Wednesday, November 20, 2013

Mega market for a Nano car

Tana Nano is a great example of creating a blue ocean by extending the known boundaries of a red ocean market.

The automobile market in India is not very different from the US where there are a more than a few companies which are dominant across different segments. Tata Motors announced that it would launch a car for the common man, at about $2,000 (when it was announced). The segment did not exist. The closest alternative was still about 3 times as expensive as the proposed car.

Let us analyze the features of this blue ocean creation:
Key blue ocean creation
Was the blue ocean strategy created by a new entrant or an incumbent?
Was it driven by technology pioneering or value pioneering?
At the time of the blue ocean creation, was the industry attractive or unattractive?
Tata Nano
(Cheapest car in the world)
Value pioneering
(Leverage economies of scale and implement several cost cutting innovations)
(Increasing number of middle-class population)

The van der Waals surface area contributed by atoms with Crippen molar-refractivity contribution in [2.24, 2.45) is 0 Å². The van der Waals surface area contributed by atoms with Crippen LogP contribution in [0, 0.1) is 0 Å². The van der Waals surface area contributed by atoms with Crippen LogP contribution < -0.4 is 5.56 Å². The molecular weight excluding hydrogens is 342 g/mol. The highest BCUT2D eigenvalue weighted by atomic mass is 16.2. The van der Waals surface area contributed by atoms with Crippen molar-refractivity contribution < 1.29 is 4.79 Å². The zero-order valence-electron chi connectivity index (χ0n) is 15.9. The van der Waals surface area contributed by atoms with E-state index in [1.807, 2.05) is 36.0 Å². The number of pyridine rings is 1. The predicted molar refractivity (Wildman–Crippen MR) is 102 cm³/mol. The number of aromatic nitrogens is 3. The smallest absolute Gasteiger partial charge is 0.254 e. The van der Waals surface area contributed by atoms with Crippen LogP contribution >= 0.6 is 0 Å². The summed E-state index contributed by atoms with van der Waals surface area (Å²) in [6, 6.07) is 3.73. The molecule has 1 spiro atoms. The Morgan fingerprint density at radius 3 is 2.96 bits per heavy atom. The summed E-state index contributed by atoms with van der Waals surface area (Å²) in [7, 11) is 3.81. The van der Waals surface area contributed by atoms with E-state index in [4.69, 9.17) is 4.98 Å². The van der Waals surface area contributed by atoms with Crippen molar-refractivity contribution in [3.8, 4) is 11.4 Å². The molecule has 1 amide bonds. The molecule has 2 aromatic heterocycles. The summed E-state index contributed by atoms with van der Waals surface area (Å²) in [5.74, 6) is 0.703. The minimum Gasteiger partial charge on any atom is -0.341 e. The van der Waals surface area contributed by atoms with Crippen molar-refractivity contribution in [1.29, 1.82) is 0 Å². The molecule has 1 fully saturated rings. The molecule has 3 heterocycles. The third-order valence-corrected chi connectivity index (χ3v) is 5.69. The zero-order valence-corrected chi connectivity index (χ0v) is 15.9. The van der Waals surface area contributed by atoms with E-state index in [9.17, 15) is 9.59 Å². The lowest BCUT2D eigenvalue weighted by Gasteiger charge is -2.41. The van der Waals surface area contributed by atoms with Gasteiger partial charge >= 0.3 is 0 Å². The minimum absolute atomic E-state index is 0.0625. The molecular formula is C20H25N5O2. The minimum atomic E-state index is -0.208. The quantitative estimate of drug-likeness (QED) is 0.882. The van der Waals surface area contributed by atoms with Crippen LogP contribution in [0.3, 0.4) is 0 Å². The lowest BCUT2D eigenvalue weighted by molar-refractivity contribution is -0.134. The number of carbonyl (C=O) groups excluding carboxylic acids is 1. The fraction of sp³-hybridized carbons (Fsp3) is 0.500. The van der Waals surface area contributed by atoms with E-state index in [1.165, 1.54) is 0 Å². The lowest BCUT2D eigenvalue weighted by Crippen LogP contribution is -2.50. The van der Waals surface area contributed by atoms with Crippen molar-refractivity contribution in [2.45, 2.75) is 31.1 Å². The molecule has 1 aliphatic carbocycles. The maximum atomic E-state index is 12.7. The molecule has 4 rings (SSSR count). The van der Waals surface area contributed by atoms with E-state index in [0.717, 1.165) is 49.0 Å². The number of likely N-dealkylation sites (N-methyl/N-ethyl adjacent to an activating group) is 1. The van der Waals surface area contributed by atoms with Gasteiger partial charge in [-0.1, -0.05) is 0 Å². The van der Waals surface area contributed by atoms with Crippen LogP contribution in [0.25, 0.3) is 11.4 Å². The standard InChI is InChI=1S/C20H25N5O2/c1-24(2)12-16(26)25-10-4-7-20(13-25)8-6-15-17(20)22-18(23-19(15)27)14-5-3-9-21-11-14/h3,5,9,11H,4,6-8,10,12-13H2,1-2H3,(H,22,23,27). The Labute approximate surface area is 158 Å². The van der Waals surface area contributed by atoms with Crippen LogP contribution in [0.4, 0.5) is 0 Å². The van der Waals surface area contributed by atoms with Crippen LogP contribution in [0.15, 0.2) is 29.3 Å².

Two-wheelers are extremely popular in India because they are cheap and easier to navigate in heavy traffic. People who were looking to buy a two-wheeler, but had a little extra cash to spare would not consider a buying car since the cheapest car was about 6 times more expensive than the average cost of a two-wheeler. This is the primary market that Tata was targeting. They also focused providing excellent mileage as the market was extremely price sensitive to fuel. The Nano was marketed as the “People’s Car”, in a country of over a billion people, where the majority do not have a car at all.

It is true that the sales were not very impressive after the initial launch, but some of it can be attributed to poor marketing, and a bit of bad luck. What is notable is that a new market was created where none existed, thus the blue in an ocean of red.


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